I remember learning a lot about the human condition and the type of person that I wanted to be from the books I was reading in my youth. Judy Blume, Margaret Atwood, Jane Austen, Elizabeth Jolley, Isabell Allende, Jean M. Auel (don’t judge me!) – I look back and see tale after tale of strong women.
So in this blog post I wanted to see who the male equivalents are for today’s youth. Of course I know about Peeta and Gale from the Hunger Games trilogy, but I’m interested in knowing who else is out there that represent strong, inspirational ideas of masculinity.
According to this article in the LA Review, a lot of young adult fiction is about males rejecting power, success, or the other trappings of white male privilege. Like the author, I’m not sure whether this is a good thing. At the end of the Hunger Games, I was glad that Katniss and Peeta ended up together, but a bit disappointed that they went and hid out on a farm, scarred and scared by their pasts. Surely adult males can be in positions of power and be good people?
Scrolling through all of the rebuttals to the argument above in the blogosphere, which were really just endless lists of books with a male protagonist, there was a comment on this piece that encouraged me:
“Where are the examples of young men who take advantage of the social power offered them by virtue of their gender and then use it for good? I don’t think she’s saying that she wants society to revert to 19th century gender roles; she’s saying what if my kids *want* to be CEO’s or politicians? Where are the books that tell them it’s not inherently wrong to be a man in a position of social power? Where are the books that show men in these positions being kind and charitable and hardworking? (Really, though, she should have acknowledged that there aren’t many books out there that show people of any gender in power behaving well. In fiction, power usually corrupts.)”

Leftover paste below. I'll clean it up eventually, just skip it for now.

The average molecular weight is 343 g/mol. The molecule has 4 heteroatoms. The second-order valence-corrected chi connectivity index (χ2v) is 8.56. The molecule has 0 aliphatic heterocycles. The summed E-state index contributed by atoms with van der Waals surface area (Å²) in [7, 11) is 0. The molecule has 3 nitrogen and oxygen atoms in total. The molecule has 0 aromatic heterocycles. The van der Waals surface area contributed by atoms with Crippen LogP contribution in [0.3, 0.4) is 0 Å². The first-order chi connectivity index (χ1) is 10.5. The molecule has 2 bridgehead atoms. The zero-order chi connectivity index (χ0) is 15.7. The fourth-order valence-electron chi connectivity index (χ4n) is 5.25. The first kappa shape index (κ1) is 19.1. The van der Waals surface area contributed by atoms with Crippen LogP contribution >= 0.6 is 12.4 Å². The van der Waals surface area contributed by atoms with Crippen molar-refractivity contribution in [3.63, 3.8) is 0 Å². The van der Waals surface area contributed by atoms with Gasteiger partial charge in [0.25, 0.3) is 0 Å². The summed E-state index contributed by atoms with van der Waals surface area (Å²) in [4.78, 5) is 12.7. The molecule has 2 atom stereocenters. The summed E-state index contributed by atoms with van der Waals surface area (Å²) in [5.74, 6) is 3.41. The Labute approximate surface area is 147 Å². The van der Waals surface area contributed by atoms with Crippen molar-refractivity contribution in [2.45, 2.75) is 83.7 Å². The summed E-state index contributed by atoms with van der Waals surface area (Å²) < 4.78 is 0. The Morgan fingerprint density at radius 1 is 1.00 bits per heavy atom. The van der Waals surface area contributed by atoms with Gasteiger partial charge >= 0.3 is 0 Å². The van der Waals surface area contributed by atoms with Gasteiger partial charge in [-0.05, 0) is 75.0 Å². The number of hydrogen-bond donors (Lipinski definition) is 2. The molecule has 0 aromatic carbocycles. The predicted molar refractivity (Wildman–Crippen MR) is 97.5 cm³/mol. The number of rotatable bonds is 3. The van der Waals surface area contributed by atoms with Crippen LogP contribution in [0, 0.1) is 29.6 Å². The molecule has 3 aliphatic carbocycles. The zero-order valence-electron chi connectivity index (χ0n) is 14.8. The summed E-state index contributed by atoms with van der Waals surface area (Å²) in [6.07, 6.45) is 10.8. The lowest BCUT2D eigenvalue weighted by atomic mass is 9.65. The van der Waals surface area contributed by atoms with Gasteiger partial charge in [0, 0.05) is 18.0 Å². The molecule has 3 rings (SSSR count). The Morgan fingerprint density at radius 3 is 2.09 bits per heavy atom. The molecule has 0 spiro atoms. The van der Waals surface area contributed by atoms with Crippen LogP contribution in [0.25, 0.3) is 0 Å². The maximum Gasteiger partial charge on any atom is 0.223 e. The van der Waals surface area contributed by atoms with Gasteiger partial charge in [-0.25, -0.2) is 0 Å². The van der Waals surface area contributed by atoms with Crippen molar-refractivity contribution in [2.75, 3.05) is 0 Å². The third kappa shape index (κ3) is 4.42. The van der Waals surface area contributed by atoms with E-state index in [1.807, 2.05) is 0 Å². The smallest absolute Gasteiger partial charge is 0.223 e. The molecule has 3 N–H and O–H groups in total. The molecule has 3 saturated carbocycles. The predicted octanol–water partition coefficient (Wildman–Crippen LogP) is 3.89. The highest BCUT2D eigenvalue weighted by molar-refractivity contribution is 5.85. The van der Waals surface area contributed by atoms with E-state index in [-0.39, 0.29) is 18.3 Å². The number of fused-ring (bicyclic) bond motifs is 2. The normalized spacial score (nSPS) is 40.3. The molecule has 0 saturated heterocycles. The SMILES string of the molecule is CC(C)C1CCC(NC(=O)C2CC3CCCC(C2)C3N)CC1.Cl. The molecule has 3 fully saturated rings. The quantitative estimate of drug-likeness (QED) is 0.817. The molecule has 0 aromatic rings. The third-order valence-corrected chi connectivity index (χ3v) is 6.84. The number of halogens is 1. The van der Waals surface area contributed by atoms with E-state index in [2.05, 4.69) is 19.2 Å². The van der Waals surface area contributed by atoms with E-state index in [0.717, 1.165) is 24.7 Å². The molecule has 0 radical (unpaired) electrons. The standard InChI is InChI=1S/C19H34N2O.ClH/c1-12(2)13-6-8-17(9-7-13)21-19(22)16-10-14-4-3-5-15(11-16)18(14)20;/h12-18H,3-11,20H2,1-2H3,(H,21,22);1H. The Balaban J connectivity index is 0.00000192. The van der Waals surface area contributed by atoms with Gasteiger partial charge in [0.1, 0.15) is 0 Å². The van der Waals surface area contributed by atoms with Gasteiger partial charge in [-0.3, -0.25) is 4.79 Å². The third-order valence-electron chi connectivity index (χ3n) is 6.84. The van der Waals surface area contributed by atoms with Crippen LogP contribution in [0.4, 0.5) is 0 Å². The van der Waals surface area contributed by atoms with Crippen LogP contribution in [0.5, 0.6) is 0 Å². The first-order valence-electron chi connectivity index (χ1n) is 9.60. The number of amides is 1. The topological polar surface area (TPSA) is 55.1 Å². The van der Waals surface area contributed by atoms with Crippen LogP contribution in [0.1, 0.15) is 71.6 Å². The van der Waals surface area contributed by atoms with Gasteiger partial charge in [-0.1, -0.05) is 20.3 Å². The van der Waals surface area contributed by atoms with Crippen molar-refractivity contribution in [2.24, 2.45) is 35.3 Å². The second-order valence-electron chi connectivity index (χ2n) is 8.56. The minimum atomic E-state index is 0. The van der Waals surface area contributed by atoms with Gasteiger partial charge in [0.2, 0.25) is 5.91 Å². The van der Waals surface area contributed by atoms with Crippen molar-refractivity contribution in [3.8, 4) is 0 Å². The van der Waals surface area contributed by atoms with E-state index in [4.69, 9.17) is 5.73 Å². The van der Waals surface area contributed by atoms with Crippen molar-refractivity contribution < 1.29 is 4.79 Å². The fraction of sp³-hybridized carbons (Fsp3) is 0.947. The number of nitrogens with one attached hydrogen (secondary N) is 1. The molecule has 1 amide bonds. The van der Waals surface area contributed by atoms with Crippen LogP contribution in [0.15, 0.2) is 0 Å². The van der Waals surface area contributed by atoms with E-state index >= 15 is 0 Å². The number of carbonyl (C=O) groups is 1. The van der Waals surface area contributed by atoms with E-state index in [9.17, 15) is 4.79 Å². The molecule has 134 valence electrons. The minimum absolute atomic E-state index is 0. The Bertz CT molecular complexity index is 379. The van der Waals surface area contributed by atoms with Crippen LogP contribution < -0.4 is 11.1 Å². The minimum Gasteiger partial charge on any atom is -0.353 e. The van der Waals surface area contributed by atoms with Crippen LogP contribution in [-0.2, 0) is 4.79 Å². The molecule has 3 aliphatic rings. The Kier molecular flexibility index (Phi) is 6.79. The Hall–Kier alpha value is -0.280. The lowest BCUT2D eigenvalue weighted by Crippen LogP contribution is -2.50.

So, perhaps the challenge is to find instances of any adults behaving well. My knowledge of YA fiction is pretty narrow – I’ve read the Hunger Games, I saw Divergent, and I love Neil Gaiman, but that’s about it. However, even in those limited texts, I can’t think of any adults that make a really good role model. Tris’s mother and father made a fairly good impression, but they were both in the Abnegation faction, again suggesting that you can’t be in a position of power and be good.
Dredging through my memories, the only positive adults in the books specifically written for teens that I can think of are the “inspirational teacher” characters – Dumbledore, Robin Williams in Dead Poets Society, etc, who are at least in positions to influence others.
For some time now, it seems that parents were either bad, absent, or dead in YA fiction, and it turns out that writing parents into YA fiction is quite tricky. However, apparently with the rise of reality fiction, present and involved parents are making a bit of a comeback. According to this article, John Greene didn’t consider parents to be important to the plot of his novels until he became one himself.
I was able to find a few more blog posts on the topic of parents in YA fiction (but surprisingly few scholarly articles) some of which are listed below. However, I’ve struggled to find anything on adults as role models in YA fiction, which is possibly more to do with my search techniques than anything else – (Adults AND Young Adult fiction seem to cancel each other out). Hopefully, some of the new “parent” characters will be three dimensional enough to have successful or at least satisfying careers, contribute to social change, and be present and supportive of their children.
Other blogs discussing the representation of parents in YA fiction:
- The Father Formula in Young Adult Fiction
- Oh, Mom! Young Adult Books Featuring a Mother/Daughter Relationship
- Are These Parents for Real? Students’ Views of Parents in Realistic and Historical Fiction